But Donnelly was prepared to challenge Mourdock. "I thank Senator Lugar for his many years of service to our great state and to our nation," said Donnelly, who opted for the Senate race after his district was redrawn and polling provided to Indiana Democrats showed Lugar had just a 28% reelect among Republicans. "He and I share a history of working across the aisle. I agree with the Senator that we accomplish more when we work together. Senator Lugar and I stood together to rescue the American auto industry, and our state has benefitted greatly from his efforts in so many areas. I stand ready to challenge Richard Mourdock in the general election because of what's at stake for Hoosier families. Mourdock once said he 'didn't take a pledge that [he] would support every job in Indiana.' I wholeheartedly disagree. I am running to be a U.S. Senator for working families, which means I will fight for every single Hoosier job."
Donnelly gutted out an intense challenge from Republican Jackie Walorski in 2010, becoming one of the few Blue Dogs to survive in an increasingly polarized Congress. In the March 26-28 Howey/DePauw Poll, Congress had a 10% approval rating.
President Obama praised Lugar's service. "As a friend and former colleague, I want to express my deep appreciation for Dick Lugar's distinguished service in the United States Senate," Obama said. "While Dick and I didn't always agree on everything, I found during my time in the Senate that he was often willing to reach across the aisle and get things done. My administration's efforts to secure the world's most dangerous weapons has been based on the work that Senator Lugar began, as well as the bipartisan cooperation we forged during my first overseas trip as Senator to Russia, Ukraine and Azerbaijan. Senator Lugar comes from a tradition of strong, bipartisan leadership on national security that helped us prevail in the Cold War and sustain American leadership ever since. He has served his constituents and his country well, and I wish him all the best in his future endeavors."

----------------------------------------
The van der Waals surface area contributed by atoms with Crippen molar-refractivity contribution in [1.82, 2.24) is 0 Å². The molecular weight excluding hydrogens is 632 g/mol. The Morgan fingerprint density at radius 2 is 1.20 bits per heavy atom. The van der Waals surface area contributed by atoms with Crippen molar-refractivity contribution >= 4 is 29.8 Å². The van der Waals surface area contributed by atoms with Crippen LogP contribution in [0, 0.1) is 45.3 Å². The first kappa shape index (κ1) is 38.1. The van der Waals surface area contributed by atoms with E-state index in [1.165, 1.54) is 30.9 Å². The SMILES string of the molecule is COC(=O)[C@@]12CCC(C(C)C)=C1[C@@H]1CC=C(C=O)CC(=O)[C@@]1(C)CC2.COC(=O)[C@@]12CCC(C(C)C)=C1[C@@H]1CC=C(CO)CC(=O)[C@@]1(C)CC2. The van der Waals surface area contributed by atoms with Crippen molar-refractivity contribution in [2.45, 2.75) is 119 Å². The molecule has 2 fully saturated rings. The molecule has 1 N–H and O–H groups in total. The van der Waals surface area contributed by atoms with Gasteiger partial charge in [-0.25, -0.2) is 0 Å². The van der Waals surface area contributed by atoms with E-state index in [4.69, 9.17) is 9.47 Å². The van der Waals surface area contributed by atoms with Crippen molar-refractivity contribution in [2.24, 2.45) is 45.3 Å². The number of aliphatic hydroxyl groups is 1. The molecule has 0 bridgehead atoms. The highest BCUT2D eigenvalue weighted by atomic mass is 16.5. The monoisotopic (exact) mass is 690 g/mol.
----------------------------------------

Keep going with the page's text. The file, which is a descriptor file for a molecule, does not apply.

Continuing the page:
U.S. Rep. Marlin Stutzman, who was neutral in the race, praised Mourdock. "I want to congratulate Richard Mourdock on his win this evening in the United States Senate GOP Primary contest," said Stutzman, a freshman elected in 2010. "I also wish to convey my heartfelt appreciation for Dick Lugar's public service over the years. I look forward to continuing our work in the coming months to shape common sense farm policy for the next 5 years. Both men fought hard and I look forward to working with Richard Mourdock to keep the seat Republican in November."